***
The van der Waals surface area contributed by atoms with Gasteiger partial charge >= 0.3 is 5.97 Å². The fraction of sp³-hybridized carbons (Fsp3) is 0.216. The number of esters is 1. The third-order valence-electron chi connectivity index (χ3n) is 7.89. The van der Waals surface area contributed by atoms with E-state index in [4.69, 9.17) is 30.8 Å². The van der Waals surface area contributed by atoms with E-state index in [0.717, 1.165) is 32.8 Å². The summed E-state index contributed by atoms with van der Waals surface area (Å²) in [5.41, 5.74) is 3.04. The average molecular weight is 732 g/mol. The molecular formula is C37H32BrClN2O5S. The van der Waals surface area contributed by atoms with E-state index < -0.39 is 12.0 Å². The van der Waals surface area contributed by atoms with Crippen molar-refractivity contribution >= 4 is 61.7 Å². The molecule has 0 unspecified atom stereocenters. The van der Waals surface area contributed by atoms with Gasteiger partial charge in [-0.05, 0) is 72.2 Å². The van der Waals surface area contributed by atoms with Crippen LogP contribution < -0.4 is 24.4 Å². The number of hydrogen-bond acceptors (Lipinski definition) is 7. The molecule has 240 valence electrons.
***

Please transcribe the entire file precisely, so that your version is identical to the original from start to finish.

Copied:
The van der Waals surface area contributed by atoms with Gasteiger partial charge >= 0.3 is 5.97 Å². The fraction of sp³-hybridized carbons (Fsp3) is 0.216. The number of esters is 1. The third-order valence-electron chi connectivity index (χ3n) is 7.89. The van der Waals surface area contributed by atoms with E-state index in [4.69, 9.17) is 30.8 Å². The van der Waals surface area contributed by atoms with E-state index in [0.717, 1.165) is 32.8 Å². The summed E-state index contributed by atoms with van der Waals surface area (Å²) in [5.41, 5.74) is 3.04. The average molecular weight is 732 g/mol. The molecular formula is C37H32BrClN2O5S. The van der Waals surface area contributed by atoms with E-state index < -0.39 is 12.0 Å². The van der Waals surface area contributed by atoms with Crippen molar-refractivity contribution >= 4 is 61.7 Å². The molecule has 0 unspecified atom stereocenters. The van der Waals surface area contributed by atoms with Gasteiger partial charge in [-0.05, 0) is 72.2 Å². The van der Waals surface area contributed by atoms with Crippen LogP contribution < -0.4 is 24.4 Å². The number of hydrogen-bond acceptors (Lipinski definition) is 7. The molecule has 240 valence electrons.